The menus are also drawn over the top with a 720p virtual resolution, but without the render-to-texture step (they’re just scaled using the projection matrices). The HUD is the exception to the rule in that it’s always rendered over the top at the native resolution instead of the virtual resolution. This is possible since the components are all relatively positioned according to the screen edges.
Different aspect ratios are also handled tv-style in that anything less that 16:9 has bits of the edges chopped off. That’s not a problem as it’ll just make those with 4:3 displays a little more blinkered. And to avoid having to have scalable menus or multiple menu layouts I just need to keep the important stuff inside the center 4:3 area, which is easy enough now I’ve got red guidelines to mark off the areas for different aspect ratios.
I think it all works out quite nicely – the code stays (largely) simple because it’s all dealing with a single virtual resolution, the whole game looks better because it’s natively at somethingx720 instead of 800×600, windowed mode still looks nice and crisp with 1:1 sprites and everyone gets the game in the correct aspect ratio – even in fullscreen.
So I was screwing around with some random bits of polish in the game and realised that I havn’t tried fullscreen since I got my shiny new widescreen monitor a few months back. Unfortunately since the game is always rendered at 800×600 (and therefore a 4:3 aspect ratio) it looks a bit rubish when streched over a 16:10 display.
An hour of hacky tinering and it’s running at the native res and aspect ratio, and the results are rather pretty I think:
(click for full size version)
I was surprised to find that only a few things were resolution-dependant. The HUD was the most obvious, since it used hard-coded positional values, so it now uses relative offsets from the screen edges. The menus are all borked too, since they’re hardcoded to 800×600 so end up huddled in the bottom corner, I’ll worry about them later.
The problem is that I think it breaks the gameplay – searching and exploring the map is a large part of the fun and challenge, and you don’t get that when you can see half or a third of it on screen at a time. In fact it makes some maps laughably easy. But visually it looks so good I’m not sure I want to let it go.
Unsurprisingly (and deservingly) Left 4k Dead takes the top spot, and the worryingly addictive Bridge4k second. In fact pretty much all of the top games are worth playing, there’s a surprising amount of content shoe horned into some of the games.
After getting back from holiday (and recovering from), progress on Rescue Squad 2 has been nice and steady, with lots of little tweeks and additions making it into a more rounded game. Most obviously I’ve drawn a handful of new sprites required for the new features, and to make the levels look more varied.
There’s a few different types of boat, including the large cargo ship which you’ll have to pick up cargo from in some missions. Currently they don’t move but I plan to give them some basic wandering AI in the future, and you’ll have to keep an eye on them to see if they get into trouble and need rescuing.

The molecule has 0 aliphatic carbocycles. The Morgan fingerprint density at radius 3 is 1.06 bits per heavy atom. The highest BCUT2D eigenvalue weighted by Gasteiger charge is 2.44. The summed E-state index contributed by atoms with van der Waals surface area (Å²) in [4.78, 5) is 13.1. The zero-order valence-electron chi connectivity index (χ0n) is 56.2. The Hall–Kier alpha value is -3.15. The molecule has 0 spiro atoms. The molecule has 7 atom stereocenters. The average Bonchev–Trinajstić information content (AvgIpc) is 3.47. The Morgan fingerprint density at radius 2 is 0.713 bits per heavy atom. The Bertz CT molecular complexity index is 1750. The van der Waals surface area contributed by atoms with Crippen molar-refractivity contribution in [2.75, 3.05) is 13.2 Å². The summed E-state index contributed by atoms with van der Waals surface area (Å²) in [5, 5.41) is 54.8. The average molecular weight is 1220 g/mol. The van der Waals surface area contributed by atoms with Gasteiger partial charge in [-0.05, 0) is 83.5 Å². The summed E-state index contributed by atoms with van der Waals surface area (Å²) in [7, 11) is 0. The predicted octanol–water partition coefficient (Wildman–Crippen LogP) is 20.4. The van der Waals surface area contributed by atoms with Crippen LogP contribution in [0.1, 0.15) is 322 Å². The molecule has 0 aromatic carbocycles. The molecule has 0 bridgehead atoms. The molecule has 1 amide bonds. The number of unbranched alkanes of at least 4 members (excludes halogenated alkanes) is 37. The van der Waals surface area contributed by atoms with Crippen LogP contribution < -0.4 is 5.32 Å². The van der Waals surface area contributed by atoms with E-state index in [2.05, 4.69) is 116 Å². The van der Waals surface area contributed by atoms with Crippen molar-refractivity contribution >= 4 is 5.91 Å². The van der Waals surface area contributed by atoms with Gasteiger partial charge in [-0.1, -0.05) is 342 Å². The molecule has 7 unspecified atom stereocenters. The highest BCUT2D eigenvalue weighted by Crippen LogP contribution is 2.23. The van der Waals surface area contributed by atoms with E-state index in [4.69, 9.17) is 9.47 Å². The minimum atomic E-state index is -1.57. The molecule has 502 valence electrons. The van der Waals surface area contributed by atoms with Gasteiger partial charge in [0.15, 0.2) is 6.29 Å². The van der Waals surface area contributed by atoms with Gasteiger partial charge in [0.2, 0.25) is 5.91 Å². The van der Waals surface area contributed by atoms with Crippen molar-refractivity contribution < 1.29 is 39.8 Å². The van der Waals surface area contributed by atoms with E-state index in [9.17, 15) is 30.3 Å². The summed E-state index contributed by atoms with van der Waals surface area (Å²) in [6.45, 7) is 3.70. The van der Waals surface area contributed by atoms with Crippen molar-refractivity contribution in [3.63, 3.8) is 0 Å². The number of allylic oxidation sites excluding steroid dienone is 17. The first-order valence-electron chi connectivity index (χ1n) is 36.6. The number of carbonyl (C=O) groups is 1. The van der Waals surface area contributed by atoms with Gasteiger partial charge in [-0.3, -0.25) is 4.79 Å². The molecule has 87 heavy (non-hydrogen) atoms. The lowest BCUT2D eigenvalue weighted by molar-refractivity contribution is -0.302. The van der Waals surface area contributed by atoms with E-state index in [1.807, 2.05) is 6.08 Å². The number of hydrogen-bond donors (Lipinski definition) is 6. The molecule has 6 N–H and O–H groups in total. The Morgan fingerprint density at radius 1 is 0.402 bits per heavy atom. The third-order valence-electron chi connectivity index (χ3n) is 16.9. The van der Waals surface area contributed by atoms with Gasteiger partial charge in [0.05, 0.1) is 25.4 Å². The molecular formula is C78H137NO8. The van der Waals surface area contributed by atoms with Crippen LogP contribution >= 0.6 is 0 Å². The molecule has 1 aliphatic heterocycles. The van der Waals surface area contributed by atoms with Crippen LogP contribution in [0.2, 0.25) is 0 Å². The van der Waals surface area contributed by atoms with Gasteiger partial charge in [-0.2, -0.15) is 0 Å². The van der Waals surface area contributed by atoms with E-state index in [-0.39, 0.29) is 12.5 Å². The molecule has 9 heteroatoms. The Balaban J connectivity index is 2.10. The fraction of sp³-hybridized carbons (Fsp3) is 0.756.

Buildings now have “needs”, and will only accept cargo of certain types. Most buildings will accept food and medical cargo, but the new hospital is where you’ll have to take the injured people you rescue (rather than unhelpfully ditching them on the nearest oil rig and heading home). Buildings display what they’re willing to accept in the little speach bubbles so you know where to take things.
I still haven’t figured out a good way to do animated waves and ripples along the coast line though, which has been bugging me for ages.
The judging should be finished anytime soon, and while I don’t expect NiGHTS 4k to be in the top games (the quality bar has been very high this year) I’m interested in hearing the comments and seeing the final standings. Plus I’ve only played a handful of the entries properly so I’ll find out which good ones I’ve missed.
Just released into the wild is Analog version 0.5, now with a proper home on the internet with downloads, a feature list and screenshots. It’s a freeform map editor for 2d games that’s based on vectors rather than being tile-based.
I started work on Analog over a year ago when I wanted a flexible map editor for Rescue Squad 2, I looked around at various free tile-based editors but they really didn’t match what I was looking for. For Rescue Squad I wanted free placement of buildings, items and so on rather than being locked to a grid. Since then I’ve added support for rectangles, polys and poly lines, and also used it for NiGHTS4k.
It saves into xml format, and you can plug in your own export scripts (written in Java/Beanshell) so you can easily export to another format that’s crafted specifically for your game. This came in very handy for NiGHTS4k as I could write the levels into a highly compressed binary format to keep the size as small as possible.
Anyway, have a look and maybe a play with it and let me know what you think. If you’re wanting to use it for a game but it’s missing an important feature you’d like then don’t hesitate to drop me an email or a comment here and I’ll see what I can do.
Here’s a video I knocked up a little while back but never got around to posting here, it’s of the work-in-progress Rescue Squad 2.
It’s the first proper level I’ve done now I’ve got my map editor sorted and can properly lay out maps with a landscape to put the buildings and other objects on top of. I’ve also embedded Jython for scripting, so each stage loads a single jython file to control the objectives and tell the player what to do.